Once, I asked my boss: Which genetic line do we believe is the best to suggest to our clients?
"We certainly like them all as we want to feed them all."
Back then, I was working for a nutrition company, and I was young and "innocent." In reality, there are no good or bad genetics. It's all about market preference and what makes money for the folks who raise the pigs. But, there is a "bone" here that I need to pick, or what editor would I be?
As a scientist, I can understand that lean pigs are more profitable to raise than fat pigs. But, as a consumer, I need to ask a tricky question: Did genetics reach a point where too lean a pork chop is no longer as tasty as it used to be?
Here the secret is intramuscular fat, not backfat. In markets where juicy pork is preferred, there is nothing better than having some extra marbling in it. Yes, perhaps it is not as healthy, some will say, but I reply, why eat other fats and oils and not enjoy a super tasting pork chop, or ham?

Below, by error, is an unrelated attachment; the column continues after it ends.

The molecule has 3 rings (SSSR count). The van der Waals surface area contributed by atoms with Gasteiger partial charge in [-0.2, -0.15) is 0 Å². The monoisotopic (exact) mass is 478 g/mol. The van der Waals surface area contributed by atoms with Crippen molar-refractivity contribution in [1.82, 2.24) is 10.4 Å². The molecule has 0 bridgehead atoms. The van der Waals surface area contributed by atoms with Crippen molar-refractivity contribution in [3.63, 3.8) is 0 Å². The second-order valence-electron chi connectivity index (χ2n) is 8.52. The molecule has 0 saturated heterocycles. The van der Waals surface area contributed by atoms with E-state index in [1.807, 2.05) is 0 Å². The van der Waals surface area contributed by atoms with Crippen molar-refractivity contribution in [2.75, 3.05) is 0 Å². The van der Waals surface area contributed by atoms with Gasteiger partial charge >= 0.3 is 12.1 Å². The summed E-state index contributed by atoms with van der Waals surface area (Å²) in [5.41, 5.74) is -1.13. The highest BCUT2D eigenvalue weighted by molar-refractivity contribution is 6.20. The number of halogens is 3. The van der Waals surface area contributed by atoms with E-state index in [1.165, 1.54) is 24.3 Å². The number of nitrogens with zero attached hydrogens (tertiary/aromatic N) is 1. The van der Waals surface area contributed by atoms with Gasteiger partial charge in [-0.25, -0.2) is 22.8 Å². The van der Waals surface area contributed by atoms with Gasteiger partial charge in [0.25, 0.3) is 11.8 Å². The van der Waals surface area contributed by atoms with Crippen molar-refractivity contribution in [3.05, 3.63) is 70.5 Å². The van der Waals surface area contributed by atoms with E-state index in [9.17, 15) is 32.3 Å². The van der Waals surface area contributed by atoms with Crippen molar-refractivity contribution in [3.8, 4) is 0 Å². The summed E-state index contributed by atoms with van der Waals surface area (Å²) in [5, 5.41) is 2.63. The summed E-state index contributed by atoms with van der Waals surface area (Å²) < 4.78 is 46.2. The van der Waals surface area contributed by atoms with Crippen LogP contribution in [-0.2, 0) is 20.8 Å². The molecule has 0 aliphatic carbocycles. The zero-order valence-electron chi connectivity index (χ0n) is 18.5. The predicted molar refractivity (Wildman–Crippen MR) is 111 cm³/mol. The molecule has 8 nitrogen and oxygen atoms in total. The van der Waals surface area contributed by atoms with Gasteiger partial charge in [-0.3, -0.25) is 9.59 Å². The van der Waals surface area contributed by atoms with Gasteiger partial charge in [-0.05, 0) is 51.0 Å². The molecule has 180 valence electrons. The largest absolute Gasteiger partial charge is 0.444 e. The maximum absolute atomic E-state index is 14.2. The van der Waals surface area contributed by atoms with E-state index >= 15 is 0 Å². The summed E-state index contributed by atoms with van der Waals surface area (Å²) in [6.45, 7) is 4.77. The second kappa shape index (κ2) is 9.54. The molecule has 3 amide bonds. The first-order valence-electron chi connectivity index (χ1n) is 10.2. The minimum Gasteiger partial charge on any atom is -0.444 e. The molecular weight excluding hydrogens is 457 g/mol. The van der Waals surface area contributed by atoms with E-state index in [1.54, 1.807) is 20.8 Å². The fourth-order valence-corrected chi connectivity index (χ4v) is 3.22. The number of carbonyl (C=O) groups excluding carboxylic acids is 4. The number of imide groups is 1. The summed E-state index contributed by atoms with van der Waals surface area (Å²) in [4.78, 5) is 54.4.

Now, how do we get more intramuscular fat in our genetic lines, without increasing undesirable backfat thickness? As a nutritionist, I know of perhaps a couple of ways, but reading this issue will probably give you an extra idea or two. Certainly, genetic houses will have more to say. Just ask them!